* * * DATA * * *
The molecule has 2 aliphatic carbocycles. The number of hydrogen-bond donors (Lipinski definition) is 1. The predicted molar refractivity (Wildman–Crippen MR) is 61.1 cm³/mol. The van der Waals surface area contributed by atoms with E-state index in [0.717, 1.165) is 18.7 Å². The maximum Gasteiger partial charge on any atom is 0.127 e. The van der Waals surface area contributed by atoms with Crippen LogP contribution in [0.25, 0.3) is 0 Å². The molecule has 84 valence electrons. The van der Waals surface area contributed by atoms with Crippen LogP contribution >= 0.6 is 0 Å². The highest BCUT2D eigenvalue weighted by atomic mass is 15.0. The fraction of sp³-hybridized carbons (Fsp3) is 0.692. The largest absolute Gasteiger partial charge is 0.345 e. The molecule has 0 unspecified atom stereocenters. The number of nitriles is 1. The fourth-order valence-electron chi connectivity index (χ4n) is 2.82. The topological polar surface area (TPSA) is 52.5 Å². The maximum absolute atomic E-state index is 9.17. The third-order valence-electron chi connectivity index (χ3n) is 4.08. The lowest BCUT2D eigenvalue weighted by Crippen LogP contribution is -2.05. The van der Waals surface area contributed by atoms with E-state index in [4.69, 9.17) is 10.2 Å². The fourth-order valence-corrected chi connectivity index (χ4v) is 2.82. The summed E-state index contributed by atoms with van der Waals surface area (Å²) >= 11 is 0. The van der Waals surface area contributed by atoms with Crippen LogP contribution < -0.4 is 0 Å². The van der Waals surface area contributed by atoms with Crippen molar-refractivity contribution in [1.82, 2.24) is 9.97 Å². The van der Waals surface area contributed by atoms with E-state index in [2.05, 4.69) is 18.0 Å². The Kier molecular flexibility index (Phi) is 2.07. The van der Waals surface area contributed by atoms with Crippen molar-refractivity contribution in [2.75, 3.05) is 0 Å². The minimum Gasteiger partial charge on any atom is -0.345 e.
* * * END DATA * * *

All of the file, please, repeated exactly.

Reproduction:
The molecule has 2 aliphatic carbocycles. The number of hydrogen-bond donors (Lipinski definition) is 1. The predicted molar refractivity (Wildman–Crippen MR) is 61.1 cm³/mol. The van der Waals surface area contributed by atoms with E-state index in [0.717, 1.165) is 18.7 Å². The maximum Gasteiger partial charge on any atom is 0.127 e. The van der Waals surface area contributed by atoms with Crippen LogP contribution in [0.25, 0.3) is 0 Å². The molecule has 84 valence electrons. The van der Waals surface area contributed by atoms with Crippen LogP contribution >= 0.6 is 0 Å². The highest BCUT2D eigenvalue weighted by atomic mass is 15.0. The fraction of sp³-hybridized carbons (Fsp3) is 0.692. The largest absolute Gasteiger partial charge is 0.345 e. The molecule has 0 unspecified atom stereocenters. The number of nitriles is 1. The fourth-order valence-electron chi connectivity index (χ4n) is 2.82. The topological polar surface area (TPSA) is 52.5 Å². The maximum absolute atomic E-state index is 9.17. The third-order valence-electron chi connectivity index (χ3n) is 4.08. The lowest BCUT2D eigenvalue weighted by Crippen LogP contribution is -2.05. The van der Waals surface area contributed by atoms with E-state index in [4.69, 9.17) is 10.2 Å². The fourth-order valence-corrected chi connectivity index (χ4v) is 2.82. The summed E-state index contributed by atoms with van der Waals surface area (Å²) >= 11 is 0. The van der Waals surface area contributed by atoms with Crippen LogP contribution < -0.4 is 0 Å². The van der Waals surface area contributed by atoms with Crippen molar-refractivity contribution in [1.82, 2.24) is 9.97 Å². The van der Waals surface area contributed by atoms with E-state index in [2.05, 4.69) is 18.0 Å². The Kier molecular flexibility index (Phi) is 2.07. The van der Waals surface area contributed by atoms with Crippen molar-refractivity contribution in [2.75, 3.05) is 0 Å². The minimum Gasteiger partial charge on any atom is -0.345 e.